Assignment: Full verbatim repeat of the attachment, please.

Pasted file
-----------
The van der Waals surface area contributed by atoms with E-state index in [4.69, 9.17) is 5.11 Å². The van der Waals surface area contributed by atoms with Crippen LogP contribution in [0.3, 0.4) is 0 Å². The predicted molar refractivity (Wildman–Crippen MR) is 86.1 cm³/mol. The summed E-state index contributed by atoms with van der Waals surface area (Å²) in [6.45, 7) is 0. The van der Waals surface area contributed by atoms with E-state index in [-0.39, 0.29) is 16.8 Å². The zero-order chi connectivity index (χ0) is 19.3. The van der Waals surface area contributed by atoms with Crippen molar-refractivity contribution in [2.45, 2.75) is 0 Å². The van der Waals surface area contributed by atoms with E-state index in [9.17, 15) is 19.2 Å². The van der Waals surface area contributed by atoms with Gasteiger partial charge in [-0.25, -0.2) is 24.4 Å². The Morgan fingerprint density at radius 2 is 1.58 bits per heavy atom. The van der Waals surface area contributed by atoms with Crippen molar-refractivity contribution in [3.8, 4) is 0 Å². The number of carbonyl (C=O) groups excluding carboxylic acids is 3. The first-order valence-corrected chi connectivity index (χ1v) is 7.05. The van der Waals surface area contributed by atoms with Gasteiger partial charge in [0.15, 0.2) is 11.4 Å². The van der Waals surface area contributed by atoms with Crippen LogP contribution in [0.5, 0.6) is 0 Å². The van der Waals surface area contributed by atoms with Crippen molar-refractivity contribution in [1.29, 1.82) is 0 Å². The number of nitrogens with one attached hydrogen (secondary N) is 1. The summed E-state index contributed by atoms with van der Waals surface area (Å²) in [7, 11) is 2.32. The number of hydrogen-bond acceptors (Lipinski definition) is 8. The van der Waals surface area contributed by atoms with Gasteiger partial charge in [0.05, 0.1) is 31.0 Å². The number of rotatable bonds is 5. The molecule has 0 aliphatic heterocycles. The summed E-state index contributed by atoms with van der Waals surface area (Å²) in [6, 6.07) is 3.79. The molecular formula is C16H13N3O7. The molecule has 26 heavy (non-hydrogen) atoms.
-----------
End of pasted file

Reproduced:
The van der Waals surface area contributed by atoms with E-state index in [4.69, 9.17) is 5.11 Å². The van der Waals surface area contributed by atoms with Crippen LogP contribution in [0.3, 0.4) is 0 Å². The predicted molar refractivity (Wildman–Crippen MR) is 86.1 cm³/mol. The summed E-state index contributed by atoms with van der Waals surface area (Å²) in [6.45, 7) is 0. The van der Waals surface area contributed by atoms with E-state index in [-0.39, 0.29) is 16.8 Å². The zero-order chi connectivity index (χ0) is 19.3. The van der Waals surface area contributed by atoms with Crippen molar-refractivity contribution in [2.45, 2.75) is 0 Å². The van der Waals surface area contributed by atoms with E-state index in [9.17, 15) is 19.2 Å². The van der Waals surface area contributed by atoms with Gasteiger partial charge in [-0.25, -0.2) is 24.4 Å². The Morgan fingerprint density at radius 2 is 1.58 bits per heavy atom. The van der Waals surface area contributed by atoms with Crippen molar-refractivity contribution in [3.8, 4) is 0 Å². The number of carbonyl (C=O) groups excluding carboxylic acids is 3. The first-order valence-corrected chi connectivity index (χ1v) is 7.05. The van der Waals surface area contributed by atoms with Gasteiger partial charge in [0.15, 0.2) is 11.4 Å². The van der Waals surface area contributed by atoms with Crippen LogP contribution in [0.5, 0.6) is 0 Å². The van der Waals surface area contributed by atoms with Crippen molar-refractivity contribution in [1.29, 1.82) is 0 Å². The number of nitrogens with one attached hydrogen (secondary N) is 1. The summed E-state index contributed by atoms with van der Waals surface area (Å²) in [7, 11) is 2.32. The number of hydrogen-bond acceptors (Lipinski definition) is 8. The van der Waals surface area contributed by atoms with Gasteiger partial charge in [0.05, 0.1) is 31.0 Å². The number of rotatable bonds is 5. The molecule has 0 aliphatic heterocycles. The summed E-state index contributed by atoms with van der Waals surface area (Å²) in [6, 6.07) is 3.79. The molecular formula is C16H13N3O7. The molecule has 26 heavy (non-hydrogen) atoms.